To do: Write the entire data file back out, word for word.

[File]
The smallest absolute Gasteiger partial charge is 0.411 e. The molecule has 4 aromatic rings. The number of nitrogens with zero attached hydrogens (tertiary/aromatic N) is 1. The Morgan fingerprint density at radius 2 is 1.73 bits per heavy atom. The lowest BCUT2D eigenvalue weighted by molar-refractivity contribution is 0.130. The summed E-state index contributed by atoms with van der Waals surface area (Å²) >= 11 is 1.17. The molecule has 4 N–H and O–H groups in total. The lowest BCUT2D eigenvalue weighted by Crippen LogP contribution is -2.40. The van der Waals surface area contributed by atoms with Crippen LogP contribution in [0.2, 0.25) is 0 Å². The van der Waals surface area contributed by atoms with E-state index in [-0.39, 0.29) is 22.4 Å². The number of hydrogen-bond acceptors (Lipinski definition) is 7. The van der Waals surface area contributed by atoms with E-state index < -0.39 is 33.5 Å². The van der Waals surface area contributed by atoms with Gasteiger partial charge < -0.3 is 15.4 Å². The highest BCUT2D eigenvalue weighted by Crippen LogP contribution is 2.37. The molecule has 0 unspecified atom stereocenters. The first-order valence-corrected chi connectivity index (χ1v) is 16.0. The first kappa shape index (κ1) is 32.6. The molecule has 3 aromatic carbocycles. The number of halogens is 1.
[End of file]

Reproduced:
The smallest absolute Gasteiger partial charge is 0.411 e. The molecule has 4 aromatic rings. The number of nitrogens with zero attached hydrogens (tertiary/aromatic N) is 1. The Morgan fingerprint density at radius 2 is 1.73 bits per heavy atom. The lowest BCUT2D eigenvalue weighted by molar-refractivity contribution is 0.130. The summed E-state index contributed by atoms with van der Waals surface area (Å²) >= 11 is 1.17. The molecule has 4 N–H and O–H groups in total. The lowest BCUT2D eigenvalue weighted by Crippen LogP contribution is -2.40. The van der Waals surface area contributed by atoms with Crippen LogP contribution in [0.2, 0.25) is 0 Å². The van der Waals surface area contributed by atoms with E-state index in [-0.39, 0.29) is 22.4 Å². The number of hydrogen-bond acceptors (Lipinski definition) is 7. The van der Waals surface area contributed by atoms with E-state index < -0.39 is 33.5 Å². The van der Waals surface area contributed by atoms with Gasteiger partial charge < -0.3 is 15.4 Å². The highest BCUT2D eigenvalue weighted by Crippen LogP contribution is 2.37. The molecule has 0 unspecified atom stereocenters. The first-order valence-corrected chi connectivity index (χ1v) is 16.0. The first kappa shape index (κ1) is 32.6. The molecule has 3 aromatic carbocycles. The number of halogens is 1.